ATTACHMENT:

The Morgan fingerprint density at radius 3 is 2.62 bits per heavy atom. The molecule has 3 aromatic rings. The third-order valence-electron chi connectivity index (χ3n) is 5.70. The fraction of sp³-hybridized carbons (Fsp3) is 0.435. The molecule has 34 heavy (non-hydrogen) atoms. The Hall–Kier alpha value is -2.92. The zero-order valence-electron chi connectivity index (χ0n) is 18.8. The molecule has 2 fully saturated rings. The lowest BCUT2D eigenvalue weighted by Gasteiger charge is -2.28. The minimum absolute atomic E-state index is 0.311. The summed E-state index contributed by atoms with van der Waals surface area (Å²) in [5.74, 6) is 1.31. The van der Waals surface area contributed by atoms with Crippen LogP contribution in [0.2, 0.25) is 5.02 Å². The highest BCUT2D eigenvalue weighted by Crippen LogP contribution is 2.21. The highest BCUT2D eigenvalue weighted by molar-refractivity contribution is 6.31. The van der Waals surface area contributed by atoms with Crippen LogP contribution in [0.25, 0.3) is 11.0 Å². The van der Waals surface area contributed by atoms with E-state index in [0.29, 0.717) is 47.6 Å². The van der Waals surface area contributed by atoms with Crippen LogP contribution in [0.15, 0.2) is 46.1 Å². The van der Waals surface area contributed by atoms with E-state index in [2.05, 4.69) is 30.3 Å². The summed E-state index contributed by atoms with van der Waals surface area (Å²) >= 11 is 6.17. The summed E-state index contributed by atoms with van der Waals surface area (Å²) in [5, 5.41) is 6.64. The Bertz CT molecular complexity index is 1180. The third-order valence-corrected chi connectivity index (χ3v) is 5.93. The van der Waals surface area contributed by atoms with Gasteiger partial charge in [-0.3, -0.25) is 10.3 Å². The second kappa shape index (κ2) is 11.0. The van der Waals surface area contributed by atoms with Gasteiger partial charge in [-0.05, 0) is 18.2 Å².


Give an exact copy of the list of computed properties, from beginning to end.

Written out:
The Morgan fingerprint density at radius 3 is 2.62 bits per heavy atom. The molecule has 3 aromatic rings. The third-order valence-electron chi connectivity index (χ3n) is 5.70. The fraction of sp³-hybridized carbons (Fsp3) is 0.435. The molecule has 34 heavy (non-hydrogen) atoms. The Hall–Kier alpha value is -2.92. The zero-order valence-electron chi connectivity index (χ0n) is 18.8. The molecule has 2 fully saturated rings. The lowest BCUT2D eigenvalue weighted by Gasteiger charge is -2.28. The minimum absolute atomic E-state index is 0.311. The summed E-state index contributed by atoms with van der Waals surface area (Å²) in [5.74, 6) is 1.31. The van der Waals surface area contributed by atoms with Crippen LogP contribution in [0.2, 0.25) is 5.02 Å². The highest BCUT2D eigenvalue weighted by Crippen LogP contribution is 2.21. The highest BCUT2D eigenvalue weighted by molar-refractivity contribution is 6.31. The van der Waals surface area contributed by atoms with Crippen LogP contribution in [0.25, 0.3) is 11.0 Å². The van der Waals surface area contributed by atoms with E-state index in [0.29, 0.717) is 47.6 Å². The van der Waals surface area contributed by atoms with Crippen LogP contribution in [0.15, 0.2) is 46.1 Å². The van der Waals surface area contributed by atoms with E-state index in [2.05, 4.69) is 30.3 Å². The summed E-state index contributed by atoms with van der Waals surface area (Å²) >= 11 is 6.17. The summed E-state index contributed by atoms with van der Waals surface area (Å²) in [5, 5.41) is 6.64. The Bertz CT molecular complexity index is 1180. The third-order valence-corrected chi connectivity index (χ3v) is 5.93. The van der Waals surface area contributed by atoms with Gasteiger partial charge in [-0.3, -0.25) is 10.3 Å². The second kappa shape index (κ2) is 11.0. The van der Waals surface area contributed by atoms with Gasteiger partial charge in [-0.05, 0) is 18.2 Å².